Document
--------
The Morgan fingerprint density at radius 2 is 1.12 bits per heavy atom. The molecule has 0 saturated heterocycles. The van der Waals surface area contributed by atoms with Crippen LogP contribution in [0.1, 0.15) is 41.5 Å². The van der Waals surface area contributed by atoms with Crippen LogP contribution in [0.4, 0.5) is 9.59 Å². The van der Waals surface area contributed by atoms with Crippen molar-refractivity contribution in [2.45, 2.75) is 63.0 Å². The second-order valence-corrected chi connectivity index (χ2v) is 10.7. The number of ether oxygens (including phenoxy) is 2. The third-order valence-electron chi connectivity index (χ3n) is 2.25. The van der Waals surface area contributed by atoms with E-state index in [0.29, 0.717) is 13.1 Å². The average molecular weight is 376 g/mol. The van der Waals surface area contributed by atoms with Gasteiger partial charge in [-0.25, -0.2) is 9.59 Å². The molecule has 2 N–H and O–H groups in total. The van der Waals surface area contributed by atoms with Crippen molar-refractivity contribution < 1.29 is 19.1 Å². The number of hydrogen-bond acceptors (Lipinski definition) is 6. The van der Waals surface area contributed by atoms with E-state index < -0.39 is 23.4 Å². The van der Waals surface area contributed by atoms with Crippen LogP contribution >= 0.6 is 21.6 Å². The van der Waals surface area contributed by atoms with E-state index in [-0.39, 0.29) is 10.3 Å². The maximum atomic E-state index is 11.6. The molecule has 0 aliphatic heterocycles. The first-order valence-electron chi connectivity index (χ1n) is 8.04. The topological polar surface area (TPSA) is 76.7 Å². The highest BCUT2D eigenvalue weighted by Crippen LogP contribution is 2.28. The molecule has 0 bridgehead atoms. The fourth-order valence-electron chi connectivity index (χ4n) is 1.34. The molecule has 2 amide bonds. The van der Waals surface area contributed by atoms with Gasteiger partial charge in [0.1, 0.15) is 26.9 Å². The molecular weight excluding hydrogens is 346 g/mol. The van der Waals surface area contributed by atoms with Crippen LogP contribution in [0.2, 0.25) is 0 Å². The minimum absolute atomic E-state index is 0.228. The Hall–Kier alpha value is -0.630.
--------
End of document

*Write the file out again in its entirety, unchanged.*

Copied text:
The Morgan fingerprint density at radius 2 is 1.12 bits per heavy atom. The molecule has 0 saturated heterocycles. The van der Waals surface area contributed by atoms with Crippen LogP contribution in [0.1, 0.15) is 41.5 Å². The van der Waals surface area contributed by atoms with Crippen LogP contribution in [0.4, 0.5) is 9.59 Å². The van der Waals surface area contributed by atoms with Crippen molar-refractivity contribution in [2.45, 2.75) is 63.0 Å². The second-order valence-corrected chi connectivity index (χ2v) is 10.7. The number of ether oxygens (including phenoxy) is 2. The third-order valence-electron chi connectivity index (χ3n) is 2.25. The van der Waals surface area contributed by atoms with E-state index in [0.29, 0.717) is 13.1 Å². The average molecular weight is 376 g/mol. The van der Waals surface area contributed by atoms with Gasteiger partial charge in [-0.25, -0.2) is 9.59 Å². The molecule has 2 N–H and O–H groups in total. The van der Waals surface area contributed by atoms with Crippen molar-refractivity contribution < 1.29 is 19.1 Å². The number of hydrogen-bond acceptors (Lipinski definition) is 6. The van der Waals surface area contributed by atoms with E-state index < -0.39 is 23.4 Å². The van der Waals surface area contributed by atoms with Crippen LogP contribution >= 0.6 is 21.6 Å². The van der Waals surface area contributed by atoms with E-state index in [-0.39, 0.29) is 10.3 Å². The maximum atomic E-state index is 11.6. The molecule has 0 aliphatic heterocycles. The first-order valence-electron chi connectivity index (χ1n) is 8.04. The topological polar surface area (TPSA) is 76.7 Å². The highest BCUT2D eigenvalue weighted by Crippen LogP contribution is 2.28. The molecule has 0 bridgehead atoms. The fourth-order valence-electron chi connectivity index (χ4n) is 1.34. The molecule has 2 amide bonds. The van der Waals surface area contributed by atoms with Gasteiger partial charge in [0.1, 0.15) is 26.9 Å². The molecular weight excluding hydrogens is 346 g/mol. The van der Waals surface area contributed by atoms with Crippen LogP contribution in [0.2, 0.25) is 0 Å². The minimum absolute atomic E-state index is 0.228. The Hall–Kier alpha value is -0.630.